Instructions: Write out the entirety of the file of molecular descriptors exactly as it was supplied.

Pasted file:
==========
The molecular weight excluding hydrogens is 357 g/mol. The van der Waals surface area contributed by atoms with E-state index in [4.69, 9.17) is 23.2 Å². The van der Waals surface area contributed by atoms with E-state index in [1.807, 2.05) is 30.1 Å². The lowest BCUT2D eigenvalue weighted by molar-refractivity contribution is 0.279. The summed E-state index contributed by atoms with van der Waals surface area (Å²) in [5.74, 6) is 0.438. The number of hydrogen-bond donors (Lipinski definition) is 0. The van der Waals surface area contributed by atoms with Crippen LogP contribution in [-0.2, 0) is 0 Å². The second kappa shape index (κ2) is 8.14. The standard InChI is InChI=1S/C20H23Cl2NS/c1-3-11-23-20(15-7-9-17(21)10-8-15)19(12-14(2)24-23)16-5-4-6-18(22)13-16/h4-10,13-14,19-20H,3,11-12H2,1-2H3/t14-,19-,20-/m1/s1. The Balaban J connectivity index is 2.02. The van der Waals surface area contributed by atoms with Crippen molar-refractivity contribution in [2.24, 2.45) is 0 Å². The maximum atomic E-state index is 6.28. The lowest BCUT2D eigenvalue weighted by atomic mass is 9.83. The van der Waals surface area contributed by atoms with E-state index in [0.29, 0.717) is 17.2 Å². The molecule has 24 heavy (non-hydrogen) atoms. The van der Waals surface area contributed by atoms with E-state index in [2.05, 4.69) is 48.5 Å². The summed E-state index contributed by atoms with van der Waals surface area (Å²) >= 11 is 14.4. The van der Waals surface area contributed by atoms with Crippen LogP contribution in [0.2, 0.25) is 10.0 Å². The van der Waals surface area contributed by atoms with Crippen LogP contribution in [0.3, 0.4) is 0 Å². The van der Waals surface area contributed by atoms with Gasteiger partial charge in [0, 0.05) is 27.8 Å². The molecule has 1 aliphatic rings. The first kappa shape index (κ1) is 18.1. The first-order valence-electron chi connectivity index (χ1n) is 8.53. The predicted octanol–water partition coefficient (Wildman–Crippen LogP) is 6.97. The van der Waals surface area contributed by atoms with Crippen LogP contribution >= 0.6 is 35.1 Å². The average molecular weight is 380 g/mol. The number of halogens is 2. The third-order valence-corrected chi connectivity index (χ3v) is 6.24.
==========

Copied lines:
The molecular weight excluding hydrogens is 357 g/mol. The van der Waals surface area contributed by atoms with E-state index in [4.69, 9.17) is 23.2 Å². The van der Waals surface area contributed by atoms with E-state index in [1.807, 2.05) is 30.1 Å². The lowest BCUT2D eigenvalue weighted by molar-refractivity contribution is 0.279. The summed E-state index contributed by atoms with van der Waals surface area (Å²) in [5.74, 6) is 0.438. The number of hydrogen-bond donors (Lipinski definition) is 0. The van der Waals surface area contributed by atoms with Crippen LogP contribution in [-0.2, 0) is 0 Å². The second kappa shape index (κ2) is 8.14. The standard InChI is InChI=1S/C20H23Cl2NS/c1-3-11-23-20(15-7-9-17(21)10-8-15)19(12-14(2)24-23)16-5-4-6-18(22)13-16/h4-10,13-14,19-20H,3,11-12H2,1-2H3/t14-,19-,20-/m1/s1. The Balaban J connectivity index is 2.02. The van der Waals surface area contributed by atoms with Crippen molar-refractivity contribution in [2.24, 2.45) is 0 Å². The maximum atomic E-state index is 6.28. The lowest BCUT2D eigenvalue weighted by atomic mass is 9.83. The van der Waals surface area contributed by atoms with E-state index in [0.29, 0.717) is 17.2 Å². The molecule has 24 heavy (non-hydrogen) atoms. The van der Waals surface area contributed by atoms with E-state index in [2.05, 4.69) is 48.5 Å². The summed E-state index contributed by atoms with van der Waals surface area (Å²) >= 11 is 14.4. The van der Waals surface area contributed by atoms with Crippen LogP contribution in [0.2, 0.25) is 10.0 Å². The van der Waals surface area contributed by atoms with Crippen LogP contribution in [0.3, 0.4) is 0 Å². The van der Waals surface area contributed by atoms with Gasteiger partial charge in [0, 0.05) is 27.8 Å². The molecule has 1 aliphatic rings. The first kappa shape index (κ1) is 18.1. The first-order valence-electron chi connectivity index (χ1n) is 8.53. The predicted octanol–water partition coefficient (Wildman–Crippen LogP) is 6.97. The van der Waals surface area contributed by atoms with Crippen LogP contribution >= 0.6 is 35.1 Å². The average molecular weight is 380 g/mol. The number of halogens is 2. The third-order valence-corrected chi connectivity index (χ3v) is 6.24.